The following is a short segment from my 2010 editorial in PSQ which discusses video games as potential models for research behavior and the general research process. This segment is focused on categorizing different types of choices players make. These three categories originate from Charsky's 2010 article "From edutainment to serious games: A change in the use of game characteristics" in Games and Culture.
Video games are a shared experience that require interaction and engagement from players.Players are actively engaging with the game, making decisions based on the information available to them, and shaping an experience that may be different for each player. While there are interactions in games that the designers force on a player either for the sake of gameplay or narrative, there still remain choices left in the player’s hands.
Charsky(2010) discussed how games provide players with three types of choices:
Expressive choice allows the player to create a character and personalize that character looks and abilities in order to create a sense of ownership over the character.Gee (2003) talks about this same idea when he discusses how games create a sense of agency for players. This expressive choice helps to create a personal connection with a character that a player may spend 10 – 50 hours with depending on the game.
Strategic choice discusses the technology and systems within the gameplay mechanics. Strategic choice creates systems for players to approach challenges in various ways and still arrive at successful and satisfactory outcomes. This is often done through branching paths and open ended choices that players must decide upon.Bogost (2007) discusses how games create systems for the player to apply various potential solutions to. This idea of systematic thinking that Bogost discusses creates the framework to allow the player to reach a conclusion with the given information, apply it to the game’s situation, and evaluate how successful the choice was.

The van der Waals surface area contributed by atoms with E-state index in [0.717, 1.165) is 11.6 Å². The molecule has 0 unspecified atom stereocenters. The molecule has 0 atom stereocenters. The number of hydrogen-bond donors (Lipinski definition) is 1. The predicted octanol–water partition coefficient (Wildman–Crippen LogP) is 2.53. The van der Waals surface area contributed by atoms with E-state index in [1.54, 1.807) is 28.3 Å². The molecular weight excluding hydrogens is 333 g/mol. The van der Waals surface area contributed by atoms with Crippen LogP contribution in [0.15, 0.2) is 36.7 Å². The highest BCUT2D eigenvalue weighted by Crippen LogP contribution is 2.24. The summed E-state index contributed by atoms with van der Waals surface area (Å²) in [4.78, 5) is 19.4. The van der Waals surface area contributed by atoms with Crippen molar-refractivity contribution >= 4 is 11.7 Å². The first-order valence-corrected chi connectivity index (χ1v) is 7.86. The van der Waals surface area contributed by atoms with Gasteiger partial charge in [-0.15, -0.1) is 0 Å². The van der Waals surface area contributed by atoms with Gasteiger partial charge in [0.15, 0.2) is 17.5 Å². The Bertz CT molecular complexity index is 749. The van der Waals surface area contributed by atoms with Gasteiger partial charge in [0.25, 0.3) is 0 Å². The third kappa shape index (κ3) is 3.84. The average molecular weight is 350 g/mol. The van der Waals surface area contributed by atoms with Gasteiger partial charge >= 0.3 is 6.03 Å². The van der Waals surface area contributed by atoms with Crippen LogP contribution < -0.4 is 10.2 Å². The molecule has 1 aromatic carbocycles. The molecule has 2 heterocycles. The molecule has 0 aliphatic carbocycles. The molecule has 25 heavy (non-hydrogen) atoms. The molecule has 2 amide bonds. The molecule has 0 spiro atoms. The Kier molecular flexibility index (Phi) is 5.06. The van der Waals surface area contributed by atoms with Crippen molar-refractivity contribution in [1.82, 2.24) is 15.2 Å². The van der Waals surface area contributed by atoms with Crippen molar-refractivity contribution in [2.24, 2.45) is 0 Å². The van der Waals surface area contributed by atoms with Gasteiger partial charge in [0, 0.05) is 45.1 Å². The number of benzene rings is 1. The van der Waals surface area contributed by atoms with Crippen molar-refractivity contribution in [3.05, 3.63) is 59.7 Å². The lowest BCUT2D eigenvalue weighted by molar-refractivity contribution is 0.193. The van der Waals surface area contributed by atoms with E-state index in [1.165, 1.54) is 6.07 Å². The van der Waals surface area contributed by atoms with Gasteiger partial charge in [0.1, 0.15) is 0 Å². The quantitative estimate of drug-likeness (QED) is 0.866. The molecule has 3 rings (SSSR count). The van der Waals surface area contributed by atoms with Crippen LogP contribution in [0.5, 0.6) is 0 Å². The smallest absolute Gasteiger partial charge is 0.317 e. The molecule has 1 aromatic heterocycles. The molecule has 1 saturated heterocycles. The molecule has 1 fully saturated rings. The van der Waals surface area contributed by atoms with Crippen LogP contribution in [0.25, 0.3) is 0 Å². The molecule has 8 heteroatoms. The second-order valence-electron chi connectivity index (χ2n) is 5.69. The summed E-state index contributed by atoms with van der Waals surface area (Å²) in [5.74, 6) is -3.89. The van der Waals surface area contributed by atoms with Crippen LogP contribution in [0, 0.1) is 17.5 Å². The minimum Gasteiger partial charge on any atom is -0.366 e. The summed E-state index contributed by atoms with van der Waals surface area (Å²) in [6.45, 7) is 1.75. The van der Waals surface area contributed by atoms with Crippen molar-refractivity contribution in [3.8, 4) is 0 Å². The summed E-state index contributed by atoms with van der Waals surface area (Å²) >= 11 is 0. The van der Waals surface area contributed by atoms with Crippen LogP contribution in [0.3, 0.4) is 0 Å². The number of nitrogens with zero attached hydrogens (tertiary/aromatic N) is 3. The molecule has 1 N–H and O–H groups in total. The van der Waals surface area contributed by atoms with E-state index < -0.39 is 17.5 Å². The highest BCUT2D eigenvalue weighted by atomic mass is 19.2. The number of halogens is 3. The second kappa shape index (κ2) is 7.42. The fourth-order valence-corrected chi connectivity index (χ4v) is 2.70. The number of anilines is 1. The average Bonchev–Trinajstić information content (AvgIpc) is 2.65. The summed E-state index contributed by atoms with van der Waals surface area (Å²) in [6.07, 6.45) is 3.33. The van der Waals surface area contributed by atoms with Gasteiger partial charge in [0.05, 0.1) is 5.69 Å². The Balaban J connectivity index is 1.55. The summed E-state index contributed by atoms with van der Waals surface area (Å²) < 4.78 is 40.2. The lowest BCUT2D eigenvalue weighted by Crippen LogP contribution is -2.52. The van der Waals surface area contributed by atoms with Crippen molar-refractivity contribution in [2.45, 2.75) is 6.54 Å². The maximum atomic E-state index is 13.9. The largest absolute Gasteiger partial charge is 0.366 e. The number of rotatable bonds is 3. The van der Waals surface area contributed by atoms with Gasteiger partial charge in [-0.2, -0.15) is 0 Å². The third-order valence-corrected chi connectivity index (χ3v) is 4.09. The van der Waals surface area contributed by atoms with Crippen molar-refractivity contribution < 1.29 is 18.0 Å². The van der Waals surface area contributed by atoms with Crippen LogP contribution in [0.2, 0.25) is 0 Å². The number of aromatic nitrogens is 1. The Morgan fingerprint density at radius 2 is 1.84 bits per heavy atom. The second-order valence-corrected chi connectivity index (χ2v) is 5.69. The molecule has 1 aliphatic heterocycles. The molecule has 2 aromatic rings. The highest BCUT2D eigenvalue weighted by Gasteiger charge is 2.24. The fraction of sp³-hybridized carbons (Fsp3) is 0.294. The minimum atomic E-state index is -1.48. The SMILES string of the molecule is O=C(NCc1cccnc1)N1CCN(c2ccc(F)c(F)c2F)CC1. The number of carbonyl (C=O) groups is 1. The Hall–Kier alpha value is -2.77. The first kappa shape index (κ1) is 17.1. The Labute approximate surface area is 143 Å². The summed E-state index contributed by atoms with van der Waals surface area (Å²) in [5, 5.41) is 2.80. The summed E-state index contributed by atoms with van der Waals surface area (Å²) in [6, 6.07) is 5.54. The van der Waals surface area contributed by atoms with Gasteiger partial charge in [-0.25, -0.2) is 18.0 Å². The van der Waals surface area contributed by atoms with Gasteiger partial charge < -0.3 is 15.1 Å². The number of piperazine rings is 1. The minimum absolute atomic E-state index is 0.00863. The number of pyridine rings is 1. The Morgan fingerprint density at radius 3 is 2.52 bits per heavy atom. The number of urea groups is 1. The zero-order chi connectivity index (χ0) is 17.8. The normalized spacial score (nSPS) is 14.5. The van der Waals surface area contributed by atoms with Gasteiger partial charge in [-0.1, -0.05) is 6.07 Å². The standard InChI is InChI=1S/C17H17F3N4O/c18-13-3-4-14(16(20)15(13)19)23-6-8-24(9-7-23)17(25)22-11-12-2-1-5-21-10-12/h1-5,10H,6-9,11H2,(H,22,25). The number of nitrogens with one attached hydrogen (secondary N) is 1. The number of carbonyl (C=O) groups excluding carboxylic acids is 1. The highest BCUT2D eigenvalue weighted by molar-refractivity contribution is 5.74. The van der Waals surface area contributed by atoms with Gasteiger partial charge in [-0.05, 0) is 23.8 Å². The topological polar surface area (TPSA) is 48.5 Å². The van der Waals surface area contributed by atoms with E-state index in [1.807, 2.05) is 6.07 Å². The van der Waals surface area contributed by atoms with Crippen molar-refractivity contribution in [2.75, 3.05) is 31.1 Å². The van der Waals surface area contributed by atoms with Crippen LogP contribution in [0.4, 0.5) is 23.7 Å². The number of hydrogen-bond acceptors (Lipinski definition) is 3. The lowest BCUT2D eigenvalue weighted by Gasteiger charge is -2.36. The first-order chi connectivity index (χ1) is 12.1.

It is these smaller individual choices that Charsky (2010) describes as tactical choices.These tactical choices are where information literacy skills are applied. Evaluating which piece of information or experience is essential to solve a given challenge.
Succeeding in these challenges requires the information literacy skills of collection, evaluation, organization, and application. Johnson (2005) sites these skills as how video games help players develop organizational and problem solving skills. Gee (2003) looked to these series of decisions and interactions as the ways in which games create good pedagogical models to engage and teach. De Freitas and Oliver (2006) describe the tactical choices in video games and the feedback they provide the player, as a way to create effective learning activities. The unique attributes, interactions, and choices video games create provide justification and interest for libraries to explore ways to integrate video games into learning.
I will be discussing more about these types of choices and what they can mean for library instruction during Friday's ACRL panel session with Neal Baker from Earlham and Katherine Todd from Manhattenville College.
Bogost, I. (2007). Persuasive games: The expressive power of videogames. Cambridge, MA: MIT Press.
Charsky, D. (2010). From edutainment to serious games: A change in the use of game characteristics. Games and Culture, 5(2), 177-198. doi: 10.1177/1555412009354727
DeFreitas, S. & Oliver, M. (2006). How can exploratory learning with games and simulations within the curriculum be most effectively evaluated? Computers & Education, 46, 249-264. doi: 10.1016/j.compedu.2005.11.007
Johnson, S. (2005). Everything bad is good for you: How today’s popular culture is actually making us smarter. New York, NY: Riverhead Books.